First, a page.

Statistics on children, youth and families in Hawaii from the Annie E. Casey Foundation and Hawai'i Children's Action Network
Families with children in poverty
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Families with children in poverty
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How to Cite
Permission to copy, reprint, or otherwise distribute KIDS COUNT data is granted as long as appropriate acknowledgement is given. When citing data from the website, please use: The Annie E. Casey Foundation, KIDS COUNT Data Center, datacenter.kidscount.org
Why This Indicator Matters
Of all age groups, children are most likely to live in poverty. Growing up in poverty threatens healthy child development.1 Families in poverty are more likely to have an inadequate standard of living and unmet needs for food, clothing, shelter, healthcare, education, and employment opportunity. Poverty also increases risk of stressors including strained family relationships, unsafe environment, transportation difficulties, and inability to afford childcare.2
Definition and Source
Estimates for the percent of families with children under the federal poverty level includes families with children who are related to but may not be the children of the householder.
Estimates for Kauai in 2010, 2011, 2016, and 2018-2021 only offer medium reliability and should be used with caution. For more information, contact the Center on the Family.
Please note, the U.S. Census Bureau’s American Community Survey (ACS) 5-year estimates provide average characteristics aggregated over a 5-year period. The primary advantage of using multiyear estimates is the increased statistical reliability of the data for less populated areas and small population subgroups. However, 5-year estimates are less current than single year estimates (i.e., since they are derived from averages over five calendar years) and should not be compared to single year estimates. The Census Bureau suggests comparing periods that do not overlap, such as comparing 2007-2011 with 2012-2016, which means waiting longer to identify a trend (for more information, read the comparison guidance and Period Estimates in the American Community Survey). However, in areas undergoing fundamental shifts in the size or composition of the population, change may be so substantial that it will be obvious after only a few years. Please see the ACS handbook on Understanding and Using American Community Survey Data for more information.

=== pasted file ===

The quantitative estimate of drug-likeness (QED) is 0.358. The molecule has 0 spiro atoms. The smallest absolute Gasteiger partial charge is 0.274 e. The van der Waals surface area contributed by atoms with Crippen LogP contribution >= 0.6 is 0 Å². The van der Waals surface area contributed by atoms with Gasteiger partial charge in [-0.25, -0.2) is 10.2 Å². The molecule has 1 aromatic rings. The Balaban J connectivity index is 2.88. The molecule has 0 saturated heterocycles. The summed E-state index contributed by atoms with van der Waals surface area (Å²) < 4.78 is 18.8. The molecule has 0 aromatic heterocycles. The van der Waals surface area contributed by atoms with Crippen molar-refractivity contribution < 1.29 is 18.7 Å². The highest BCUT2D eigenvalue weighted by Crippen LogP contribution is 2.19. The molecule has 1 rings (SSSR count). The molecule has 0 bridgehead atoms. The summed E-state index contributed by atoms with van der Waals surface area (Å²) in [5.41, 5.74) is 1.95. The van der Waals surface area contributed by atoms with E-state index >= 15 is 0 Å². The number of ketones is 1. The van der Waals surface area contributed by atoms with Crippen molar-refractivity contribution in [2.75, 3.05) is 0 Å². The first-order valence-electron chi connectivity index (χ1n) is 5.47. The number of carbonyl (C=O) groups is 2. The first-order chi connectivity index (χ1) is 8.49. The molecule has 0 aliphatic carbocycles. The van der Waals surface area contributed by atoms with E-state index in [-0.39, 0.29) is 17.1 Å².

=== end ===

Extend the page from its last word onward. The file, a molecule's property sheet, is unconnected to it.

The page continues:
Following pandemic-related data collection disruptions, the Census Bureau revised its methodology to reduce nonresponse bias in data collected in 2020. After evaluating the effectiveness of this methodology, the Census Bureau determined the standard, full suite of 2016–2020 ACS 5-year data are fit for public release, government and business uses. To learn more about changes to the methodology, view the methodology user note.
1 Demo, David H. and Martha J.Cox. 2000. “Families with Children: A Review of the Research in the 1990s.” Journal of Marriage and Family 62: 876-895.
2 Yuan, S, Kole, S. Hwang, S. Manglanit, M. Yuen, S., & He, S.J. 2009. “Quality of Life in Hawaii, 2009 Report: Framework, Indicators, and Technical Documentation.” Honolulu, HI: University of Hawaii, Center on the Family.
Hawaiʻi Children's Action Network
Hawaii KIDS COUNT is a partnership between the Hawaii Children’s Action Network (HCAN), the University of Hawaii Center on the Family, Hawaii Appleseed Center for Law and Economic Justice, and the Hawaii Budget and Policy Center.
HCAN is the Hawaii state partner for KIDS COUNT. HCAN has long invested in research and analysis as a cornerstone of our work to ensure all children are healthy, safe, and ready to learn.
The University of Hawaii Center on the Family, with a multidisciplinary faculty at the intersection of research and outreach, is the Hawaii data provider to KIDS COUNT.
Additional Hawaii State Resources:Learn More